Wednesday, February 22, 2012

Mardi Gras is over. Time for the "Trial of the Century."

Well, another magnificent Mardi Gras has ended, and at this point,I’d normally be slouched on the sofa sipping a tomato juice (neat) and sorting beads.But not this year.  That’s because next week, squadrons of lawyers, journalists, petroleum engineers,and fisher folk are scheduled to descend on New Orleans, squeeze into a federalcourtroom, and begin on Monday what the media have modestly called, “The Trial of the Century,” otherwise known as the BP Oil Spilllitigation.

Whatever the rest of the century holds, it seems fair to say thatthis legal dispute, if it does not settle, will be themost complicated environmental trial anyone has ever seen.  With a thousand plaintiffs, a galaxy ofwitnesses, and 20,000 exhibits, this spectacular has more moving parts than a Madonna half-time show. As the trial unfolds, I’ll provide you with some occasionalshrimp-boots-on-the-ground legal blogging.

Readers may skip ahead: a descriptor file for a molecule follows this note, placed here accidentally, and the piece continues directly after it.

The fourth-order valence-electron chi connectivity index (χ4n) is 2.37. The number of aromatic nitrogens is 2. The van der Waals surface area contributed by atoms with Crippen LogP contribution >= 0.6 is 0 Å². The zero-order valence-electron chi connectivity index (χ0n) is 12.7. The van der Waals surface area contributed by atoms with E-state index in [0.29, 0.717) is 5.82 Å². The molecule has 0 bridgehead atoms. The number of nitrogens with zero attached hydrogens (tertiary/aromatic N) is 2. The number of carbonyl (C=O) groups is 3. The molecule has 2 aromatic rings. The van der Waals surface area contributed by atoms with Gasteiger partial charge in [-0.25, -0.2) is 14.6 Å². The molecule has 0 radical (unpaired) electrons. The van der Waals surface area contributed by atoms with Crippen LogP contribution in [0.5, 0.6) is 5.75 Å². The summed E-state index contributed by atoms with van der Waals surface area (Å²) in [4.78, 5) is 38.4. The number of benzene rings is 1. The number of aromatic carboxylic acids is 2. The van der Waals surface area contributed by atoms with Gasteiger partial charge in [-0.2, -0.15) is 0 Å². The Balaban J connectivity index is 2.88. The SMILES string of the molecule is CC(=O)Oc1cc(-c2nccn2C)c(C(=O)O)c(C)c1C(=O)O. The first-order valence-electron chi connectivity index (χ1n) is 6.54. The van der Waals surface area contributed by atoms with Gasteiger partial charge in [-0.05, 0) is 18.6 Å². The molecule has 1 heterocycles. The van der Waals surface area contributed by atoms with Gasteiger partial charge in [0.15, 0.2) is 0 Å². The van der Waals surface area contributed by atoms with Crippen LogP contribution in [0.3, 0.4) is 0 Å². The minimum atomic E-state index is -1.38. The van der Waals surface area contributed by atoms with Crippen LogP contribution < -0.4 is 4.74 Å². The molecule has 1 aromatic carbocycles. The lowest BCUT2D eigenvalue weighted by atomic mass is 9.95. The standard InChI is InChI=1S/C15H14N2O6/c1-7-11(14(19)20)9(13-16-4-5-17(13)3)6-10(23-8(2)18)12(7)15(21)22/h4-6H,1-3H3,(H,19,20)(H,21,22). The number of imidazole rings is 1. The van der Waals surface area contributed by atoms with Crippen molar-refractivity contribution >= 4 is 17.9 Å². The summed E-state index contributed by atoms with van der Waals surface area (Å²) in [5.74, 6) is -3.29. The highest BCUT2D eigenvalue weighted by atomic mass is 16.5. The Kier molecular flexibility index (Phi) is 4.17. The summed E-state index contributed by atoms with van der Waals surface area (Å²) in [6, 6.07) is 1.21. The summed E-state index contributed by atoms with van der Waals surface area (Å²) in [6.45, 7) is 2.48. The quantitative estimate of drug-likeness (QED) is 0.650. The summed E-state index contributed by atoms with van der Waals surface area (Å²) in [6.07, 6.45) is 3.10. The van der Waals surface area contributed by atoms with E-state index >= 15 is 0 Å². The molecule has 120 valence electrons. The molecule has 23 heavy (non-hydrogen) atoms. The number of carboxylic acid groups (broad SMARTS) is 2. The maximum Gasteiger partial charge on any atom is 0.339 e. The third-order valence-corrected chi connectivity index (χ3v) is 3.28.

First, though, I’ll start with the background of the case (you mayalso be interested in these white papers from the Center of Progressive Reform: Regulatory Blowout: How RegulatoryFailures Made the BP Disaster Possible, and How the System Can Be Fixed toAvoid a Recurrence (Oct2010) and The BP Catastrophe: When Hobbled Law andHollow Regulation Leave Americans Unprotected (Jan 2011)). Here are some answers to commonquestions.

Q: Can you remind me whatthe BP Oil Spill was all about?  Iremember “Top Kill” and “I’d like my life back,” but the rest of it is a littlehazy.

A: On April 20, 2010 BP and its contractors were in the last stagesof drilling a three-mile long hole in the seabed fifty miles off the Louisianashore. They were in the process of plugging the hole, with plans to later extractoil from the massive reservoir that lay below. The oil rig was called “Deepwater Horizon.”  The well was called “Macondo” (yes, the samename as the fictional village in Gabriel Garcia Marquez’s OneHundred Years of Solitude—thevillage that was eventually blown apart by an apocalyptic storm and erased fromhistory.  This is what lit teachers call“foreshadowing”).